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You can search the entire site. or go to the recent opinions, or the chronological or subject indices. Municipality of Anchorage v. Anderson (12/21/2001) sp-5519

Municipality of Anchorage v. Anderson (12/21/2001) sp-5519

     Notice:  This opinion is subject to correction before
publication in the Pacific Reporter.  Readers are requested to
bring errors to the attention of the Clerk of the Appellate Courts,
303 K Street, Anchorage, Alaska 99501, phone (907) 264-0608, fax
(907) 264-0878.



             THE SUPREME COURT OF THE STATE OF ALASKA
                                 

MUNICIPALITY OF ANCHORAGE     )
and WARD NORTH AMERICA, INC.  )
f/k/a Scott Wetzel Services,  ) 
Inc.,                         )
                              )    Supreme Court No. S-9293
             Appellants,      )
                              )    Superior Court No.
     v.                       )    3AN-99-3380 CI
                              )
ROBERT ANDERSON,              )    O P I N I O N
                              )
             Appellee.        )    [No. 5519 - December 21, 2001]
______________________________)


          Appeal from the Superior Court of the State of
Alaska, Third Judicial District, Anchorage,
                     Sigurd E. Murphy, Judge.

          Appearances:  Trena L. Heikes, Law Offices of
          Trena L. Heikes, Anchorage, for Appellants. 
William J. Soule, Law Office of William J. Soule, Anchorage, for
Appellee.

          Before:   Fabe, Chief Justice, Matthews,
          Eastaugh, Bryner, and Carpeneti, Justices.  

          CARPENETI, Justice.
          MATTHEWS, Justice, with whom FABE, Chief
Justice, joins, dissenting.
          
          The Municipality of Anchorage appeals the superior
court's award of attorney's fees to Robert Anderson following
intermediate appellate review in this workers' compensation case. 
Because the superior court was acting as an intermediate court of
appeal and remanded the matter for further proceedings, the award
of attorney's fees is a non-final order that is not a proper
subject for appeal under Alaska Appellate Rule 202.  We further
conclude that this matter should not be treated as a petition for
review.  The appeal is therefore dismissed.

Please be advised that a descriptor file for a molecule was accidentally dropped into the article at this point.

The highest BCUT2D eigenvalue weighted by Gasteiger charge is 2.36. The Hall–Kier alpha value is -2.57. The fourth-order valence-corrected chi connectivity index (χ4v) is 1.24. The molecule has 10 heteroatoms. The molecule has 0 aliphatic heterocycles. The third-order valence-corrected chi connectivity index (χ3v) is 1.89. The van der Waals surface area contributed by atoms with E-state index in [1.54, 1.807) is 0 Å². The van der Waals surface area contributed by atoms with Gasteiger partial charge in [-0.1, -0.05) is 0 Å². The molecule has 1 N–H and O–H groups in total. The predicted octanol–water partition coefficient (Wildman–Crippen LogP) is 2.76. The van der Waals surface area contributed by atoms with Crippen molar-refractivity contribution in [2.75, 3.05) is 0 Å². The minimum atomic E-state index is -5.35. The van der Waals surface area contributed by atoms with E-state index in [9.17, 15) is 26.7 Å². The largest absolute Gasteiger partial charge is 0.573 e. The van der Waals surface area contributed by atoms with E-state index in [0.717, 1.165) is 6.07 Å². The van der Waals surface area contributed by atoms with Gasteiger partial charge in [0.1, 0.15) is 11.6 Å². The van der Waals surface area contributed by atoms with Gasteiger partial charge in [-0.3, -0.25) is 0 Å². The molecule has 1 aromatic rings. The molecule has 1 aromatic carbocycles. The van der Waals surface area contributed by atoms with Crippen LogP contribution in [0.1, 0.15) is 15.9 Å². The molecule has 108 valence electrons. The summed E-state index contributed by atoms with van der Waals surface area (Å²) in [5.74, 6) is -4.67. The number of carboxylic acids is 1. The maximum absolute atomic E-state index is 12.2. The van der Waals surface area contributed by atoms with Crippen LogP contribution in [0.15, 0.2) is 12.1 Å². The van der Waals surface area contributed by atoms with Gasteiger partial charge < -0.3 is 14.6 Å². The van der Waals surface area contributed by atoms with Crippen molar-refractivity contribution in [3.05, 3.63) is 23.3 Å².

Anderson was injured while on the job as a lifeguard for
the municipality.  During the course of his workers' compensation
claim, he did not attend an employer-requested physical capacity
examination (PCE), to be conducted by a non-physician specialist,
because he interpreted the relevant statute [Fn. 1] as not
requiring him to attend an examination with a non-physician.  The
Alaska Workers' Compensation Board disagreed with Anderson. 
Anderson appealed the board's decision to the superior court. 
Initially, the superior court reversed the board, but the court
later amended its original decision and ruled against Anderson,
concluding that an employer may, under certain circumstances,
require an employee to undergo a PCE with a non-physician
specialist.  But the court also concluded that Anderson's failure
to undergo the PCE did not constitute a "refusal to submit" because
of the ambiguity of the statute.  Accordingly, it declined to allow
Anderson's benefits to be suspended or forfeited.  The superior
court awarded Anderson full attorney's fees of $2,200.00 and
$126.54 in costs, and the matter was remanded for further
proceedings.  
          The municipality now appeals the denial of its motion for
reconsideration of the award of attorney's fees to Anderson. 
          The award of attorney's fees is part of a case that has
been remanded to the agency for further proceedings; therefore, it
is a non-final order that cannot be appealed. [Fn. 2]  As we stated
in City and Borough of Juneau v. Thibodeau, "an order of the
superior court issued in its appellate capacity which remands for
further proceedings is not a final judgment for the purposes of
[the rule governing appeals]." [Fn. 3]
          While we have not hesitated in appropriate circumstances